Assessment of motivation and psychological characteristics of adult orthodontic patients

Sona Pabari, David R. Moles, and Susan J. Cunningham. Am J Orthod Dentofacial Orthop 2011;140:e263-e272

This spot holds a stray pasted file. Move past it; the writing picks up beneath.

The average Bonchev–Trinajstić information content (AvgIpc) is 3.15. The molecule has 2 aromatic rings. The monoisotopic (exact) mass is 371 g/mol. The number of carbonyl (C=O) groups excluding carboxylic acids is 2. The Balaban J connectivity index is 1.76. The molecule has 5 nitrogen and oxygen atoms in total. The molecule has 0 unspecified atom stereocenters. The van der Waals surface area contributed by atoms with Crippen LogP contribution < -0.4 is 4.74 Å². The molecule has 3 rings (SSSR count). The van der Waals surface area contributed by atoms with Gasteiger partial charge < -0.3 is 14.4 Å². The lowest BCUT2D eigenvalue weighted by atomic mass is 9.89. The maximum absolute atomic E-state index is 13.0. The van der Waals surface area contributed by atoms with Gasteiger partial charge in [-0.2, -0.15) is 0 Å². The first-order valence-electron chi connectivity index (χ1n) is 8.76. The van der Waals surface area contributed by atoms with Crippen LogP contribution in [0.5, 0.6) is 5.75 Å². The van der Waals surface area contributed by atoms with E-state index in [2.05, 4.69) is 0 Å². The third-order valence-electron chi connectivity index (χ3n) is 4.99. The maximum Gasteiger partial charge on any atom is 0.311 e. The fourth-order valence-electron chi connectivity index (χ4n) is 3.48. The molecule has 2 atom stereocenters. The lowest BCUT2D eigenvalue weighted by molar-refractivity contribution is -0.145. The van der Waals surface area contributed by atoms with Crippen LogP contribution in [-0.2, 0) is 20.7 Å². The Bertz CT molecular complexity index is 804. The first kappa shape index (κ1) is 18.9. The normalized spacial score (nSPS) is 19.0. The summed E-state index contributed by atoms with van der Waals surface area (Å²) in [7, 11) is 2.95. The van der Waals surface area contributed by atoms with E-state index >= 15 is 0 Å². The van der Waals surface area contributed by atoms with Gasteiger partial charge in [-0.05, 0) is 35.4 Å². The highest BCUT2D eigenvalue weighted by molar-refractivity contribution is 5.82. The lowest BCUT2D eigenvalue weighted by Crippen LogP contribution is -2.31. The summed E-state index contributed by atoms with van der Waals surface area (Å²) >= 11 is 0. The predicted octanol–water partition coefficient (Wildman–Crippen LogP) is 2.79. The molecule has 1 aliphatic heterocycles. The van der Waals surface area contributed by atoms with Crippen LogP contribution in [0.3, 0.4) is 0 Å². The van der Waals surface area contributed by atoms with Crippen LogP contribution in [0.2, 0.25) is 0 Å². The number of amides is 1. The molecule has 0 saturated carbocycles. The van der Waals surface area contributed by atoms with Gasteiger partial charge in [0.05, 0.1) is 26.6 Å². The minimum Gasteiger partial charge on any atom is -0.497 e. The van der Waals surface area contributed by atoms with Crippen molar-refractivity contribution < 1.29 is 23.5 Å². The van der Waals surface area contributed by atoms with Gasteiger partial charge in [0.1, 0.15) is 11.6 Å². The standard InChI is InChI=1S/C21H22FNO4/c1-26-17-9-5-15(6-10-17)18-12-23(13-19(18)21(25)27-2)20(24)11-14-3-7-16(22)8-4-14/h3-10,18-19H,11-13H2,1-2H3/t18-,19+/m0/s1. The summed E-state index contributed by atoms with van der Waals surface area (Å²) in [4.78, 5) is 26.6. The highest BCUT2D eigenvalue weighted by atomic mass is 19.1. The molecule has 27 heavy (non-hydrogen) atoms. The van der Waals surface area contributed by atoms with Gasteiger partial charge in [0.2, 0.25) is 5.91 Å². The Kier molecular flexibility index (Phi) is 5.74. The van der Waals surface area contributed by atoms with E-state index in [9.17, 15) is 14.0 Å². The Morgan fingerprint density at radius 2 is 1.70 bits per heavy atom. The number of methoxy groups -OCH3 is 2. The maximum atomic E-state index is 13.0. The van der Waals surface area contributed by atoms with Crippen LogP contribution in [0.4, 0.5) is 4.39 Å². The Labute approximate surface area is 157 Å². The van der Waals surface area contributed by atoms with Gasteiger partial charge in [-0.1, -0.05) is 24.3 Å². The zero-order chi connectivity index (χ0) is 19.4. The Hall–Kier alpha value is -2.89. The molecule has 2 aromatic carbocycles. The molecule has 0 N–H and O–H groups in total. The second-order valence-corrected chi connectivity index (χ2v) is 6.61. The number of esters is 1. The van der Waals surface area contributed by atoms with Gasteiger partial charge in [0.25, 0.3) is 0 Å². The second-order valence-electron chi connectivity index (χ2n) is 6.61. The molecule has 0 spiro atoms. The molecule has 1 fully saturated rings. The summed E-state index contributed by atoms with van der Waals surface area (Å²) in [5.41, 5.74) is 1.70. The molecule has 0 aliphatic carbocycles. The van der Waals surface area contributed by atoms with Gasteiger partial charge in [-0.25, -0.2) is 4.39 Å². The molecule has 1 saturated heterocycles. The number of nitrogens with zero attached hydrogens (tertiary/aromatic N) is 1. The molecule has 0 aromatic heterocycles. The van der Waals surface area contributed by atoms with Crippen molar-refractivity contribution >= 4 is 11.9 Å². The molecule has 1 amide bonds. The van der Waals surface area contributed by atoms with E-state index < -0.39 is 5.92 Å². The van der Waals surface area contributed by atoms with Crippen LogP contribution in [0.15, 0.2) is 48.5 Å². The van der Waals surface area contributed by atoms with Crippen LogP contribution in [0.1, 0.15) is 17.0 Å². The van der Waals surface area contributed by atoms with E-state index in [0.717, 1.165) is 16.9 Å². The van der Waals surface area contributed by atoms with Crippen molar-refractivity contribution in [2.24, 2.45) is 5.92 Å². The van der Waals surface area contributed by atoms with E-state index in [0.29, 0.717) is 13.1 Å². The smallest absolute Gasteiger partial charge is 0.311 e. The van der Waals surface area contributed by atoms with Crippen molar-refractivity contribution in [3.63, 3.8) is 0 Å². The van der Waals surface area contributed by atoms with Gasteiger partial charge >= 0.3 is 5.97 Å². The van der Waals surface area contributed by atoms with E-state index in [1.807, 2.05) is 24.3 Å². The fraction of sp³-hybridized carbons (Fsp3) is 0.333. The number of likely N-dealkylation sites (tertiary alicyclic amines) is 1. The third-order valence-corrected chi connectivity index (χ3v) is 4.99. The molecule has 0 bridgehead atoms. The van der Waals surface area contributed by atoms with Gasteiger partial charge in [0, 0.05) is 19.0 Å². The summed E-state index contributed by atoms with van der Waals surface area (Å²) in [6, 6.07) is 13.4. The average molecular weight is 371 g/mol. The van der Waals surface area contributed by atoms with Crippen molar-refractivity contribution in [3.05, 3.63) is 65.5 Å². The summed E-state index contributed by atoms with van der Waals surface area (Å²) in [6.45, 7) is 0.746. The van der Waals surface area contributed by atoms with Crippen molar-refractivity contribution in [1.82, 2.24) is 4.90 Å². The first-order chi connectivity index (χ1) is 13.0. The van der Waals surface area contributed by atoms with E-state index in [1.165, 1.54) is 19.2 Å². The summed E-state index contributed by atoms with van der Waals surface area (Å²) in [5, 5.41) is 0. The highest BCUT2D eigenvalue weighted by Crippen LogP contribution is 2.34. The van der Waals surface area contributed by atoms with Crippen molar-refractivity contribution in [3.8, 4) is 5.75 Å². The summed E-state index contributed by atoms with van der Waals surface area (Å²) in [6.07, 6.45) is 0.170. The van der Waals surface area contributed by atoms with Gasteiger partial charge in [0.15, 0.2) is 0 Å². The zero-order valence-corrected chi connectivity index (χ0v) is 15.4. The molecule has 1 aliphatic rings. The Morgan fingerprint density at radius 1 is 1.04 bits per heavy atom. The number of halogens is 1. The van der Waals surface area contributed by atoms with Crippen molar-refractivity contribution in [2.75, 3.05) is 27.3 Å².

I ntroduction: In recent years, the demand for adult orthodontic treatment has grown rapidly; yet there is a paucity of information on this subgroup of patients. It is well known that understanding the psychological characteristics and motives of any patient is fundamental and that these factors might affect patient satisfaction and adherence with treatment. There is therefore a need for clinicians to improve their understanding of this subgroup to enhance the patient’s experience of treatment delivery and to increase the potential for a successful treatment outcome. The aim of this study was to develop a measure for the assessment of motivating factors and psychological characteristics of adults seeking orthodontic treatment. Methods: This study involved the qualitative development of a valid patient-centered questionnaire to assess motivating factors for adults seeking orthodontic treatment. This was achieved through semi-structured in-depth interviews; key themes were identified and used to construct a questionnaire assessing motivation for treatment. This was then combined with 3 previously validated questionnaires to measure self-esteem, anxiety or depression, and body image and facial body image. The questionnaire was distributed to 172 adult orthodontic patients at different stages of treatment in a large teaching hospital in the United Kingdom. In addition, the self-esteem, body image, and facial body image scores were compared with data on orthognathic patients from the same hospital and with data from members of the general public. Results: Desire to straighten the teeth and improve the smile were the key motivating factors for the adult group studied. Other motives included to improve the bite, improve facial appearance, and close (dental) spacing. With respect to the psychological characteristics of self-esteem, body image, and facial body image, the adult orthodontic group was comparable with the general public. However, differences were noted when comparing data from the adult orthodontic group with previously collected data on orthognathic patients. Conclusions: The motives for adults to seek orthodontic treatment are numerous and varied, whereas psychological traits appear to be closer to those of the general public than to orthognathic patients.